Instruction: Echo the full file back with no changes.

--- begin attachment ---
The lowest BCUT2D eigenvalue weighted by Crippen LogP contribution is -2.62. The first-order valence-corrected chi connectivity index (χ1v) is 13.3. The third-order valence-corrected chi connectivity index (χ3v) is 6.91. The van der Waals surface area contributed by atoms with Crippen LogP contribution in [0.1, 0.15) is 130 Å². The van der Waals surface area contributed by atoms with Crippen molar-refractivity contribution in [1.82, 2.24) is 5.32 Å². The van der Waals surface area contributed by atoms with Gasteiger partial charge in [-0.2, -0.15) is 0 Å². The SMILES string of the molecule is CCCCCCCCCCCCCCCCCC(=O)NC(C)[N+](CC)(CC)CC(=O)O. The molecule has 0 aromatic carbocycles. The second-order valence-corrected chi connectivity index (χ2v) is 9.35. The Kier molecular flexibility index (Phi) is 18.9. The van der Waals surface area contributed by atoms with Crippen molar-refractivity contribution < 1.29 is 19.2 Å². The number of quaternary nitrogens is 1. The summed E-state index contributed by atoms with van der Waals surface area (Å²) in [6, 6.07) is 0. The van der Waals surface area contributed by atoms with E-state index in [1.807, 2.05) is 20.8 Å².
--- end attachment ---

The lowest BCUT2D eigenvalue weighted by Crippen LogP contribution is -2.62. The first-order valence-corrected chi connectivity index (χ1v) is 13.3. The third-order valence-corrected chi connectivity index (χ3v) is 6.91. The van der Waals surface area contributed by atoms with Crippen LogP contribution in [0.1, 0.15) is 130 Å². The van der Waals surface area contributed by atoms with Crippen molar-refractivity contribution in [1.82, 2.24) is 5.32 Å². The van der Waals surface area contributed by atoms with Gasteiger partial charge in [-0.2, -0.15) is 0 Å². The SMILES string of the molecule is CCCCCCCCCCCCCCCCCC(=O)NC(C)[N+](CC)(CC)CC(=O)O. The molecule has 0 aromatic carbocycles. The second-order valence-corrected chi connectivity index (χ2v) is 9.35. The Kier molecular flexibility index (Phi) is 18.9. The van der Waals surface area contributed by atoms with Crippen molar-refractivity contribution < 1.29 is 19.2 Å². The number of quaternary nitrogens is 1. The summed E-state index contributed by atoms with van der Waals surface area (Å²) in [6, 6.07) is 0. The van der Waals surface area contributed by atoms with E-state index in [1.807, 2.05) is 20.8 Å².